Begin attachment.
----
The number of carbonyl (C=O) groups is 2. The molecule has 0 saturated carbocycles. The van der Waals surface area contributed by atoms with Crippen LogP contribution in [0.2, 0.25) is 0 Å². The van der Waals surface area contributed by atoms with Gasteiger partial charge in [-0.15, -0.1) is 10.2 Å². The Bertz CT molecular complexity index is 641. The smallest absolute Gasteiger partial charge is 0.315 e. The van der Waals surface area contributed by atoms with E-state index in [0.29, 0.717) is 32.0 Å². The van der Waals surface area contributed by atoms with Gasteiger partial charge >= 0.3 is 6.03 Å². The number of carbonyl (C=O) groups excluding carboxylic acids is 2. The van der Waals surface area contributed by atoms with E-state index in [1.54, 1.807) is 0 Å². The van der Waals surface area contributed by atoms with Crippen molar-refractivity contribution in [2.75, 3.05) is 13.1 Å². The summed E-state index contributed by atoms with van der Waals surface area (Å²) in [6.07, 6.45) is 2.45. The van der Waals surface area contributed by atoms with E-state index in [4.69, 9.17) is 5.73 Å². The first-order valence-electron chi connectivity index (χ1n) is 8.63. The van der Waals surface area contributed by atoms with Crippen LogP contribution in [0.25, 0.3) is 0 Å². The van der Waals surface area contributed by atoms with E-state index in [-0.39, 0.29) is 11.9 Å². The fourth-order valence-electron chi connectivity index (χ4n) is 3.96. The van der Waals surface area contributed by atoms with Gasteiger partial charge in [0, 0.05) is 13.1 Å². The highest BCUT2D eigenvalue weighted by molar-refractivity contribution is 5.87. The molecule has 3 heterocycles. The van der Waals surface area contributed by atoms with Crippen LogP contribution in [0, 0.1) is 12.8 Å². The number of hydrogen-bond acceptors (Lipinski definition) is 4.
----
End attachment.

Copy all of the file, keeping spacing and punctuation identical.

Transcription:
The number of carbonyl (C=O) groups is 2. The molecule has 0 saturated carbocycles. The van der Waals surface area contributed by atoms with Crippen LogP contribution in [0.2, 0.25) is 0 Å². The van der Waals surface area contributed by atoms with Gasteiger partial charge in [-0.15, -0.1) is 10.2 Å². The Bertz CT molecular complexity index is 641. The smallest absolute Gasteiger partial charge is 0.315 e. The van der Waals surface area contributed by atoms with E-state index in [0.29, 0.717) is 32.0 Å². The van der Waals surface area contributed by atoms with Gasteiger partial charge >= 0.3 is 6.03 Å². The number of carbonyl (C=O) groups excluding carboxylic acids is 2. The van der Waals surface area contributed by atoms with E-state index in [1.54, 1.807) is 0 Å². The van der Waals surface area contributed by atoms with Crippen molar-refractivity contribution in [2.75, 3.05) is 13.1 Å². The summed E-state index contributed by atoms with van der Waals surface area (Å²) in [6.07, 6.45) is 2.45. The van der Waals surface area contributed by atoms with E-state index in [4.69, 9.17) is 5.73 Å². The first-order valence-electron chi connectivity index (χ1n) is 8.63. The van der Waals surface area contributed by atoms with Crippen LogP contribution in [0.25, 0.3) is 0 Å². The van der Waals surface area contributed by atoms with E-state index in [-0.39, 0.29) is 11.9 Å². The fourth-order valence-electron chi connectivity index (χ4n) is 3.96. The van der Waals surface area contributed by atoms with Gasteiger partial charge in [0, 0.05) is 13.1 Å². The highest BCUT2D eigenvalue weighted by molar-refractivity contribution is 5.87. The molecule has 3 heterocycles. The van der Waals surface area contributed by atoms with Crippen LogP contribution in [0, 0.1) is 12.8 Å². The number of hydrogen-bond acceptors (Lipinski definition) is 4.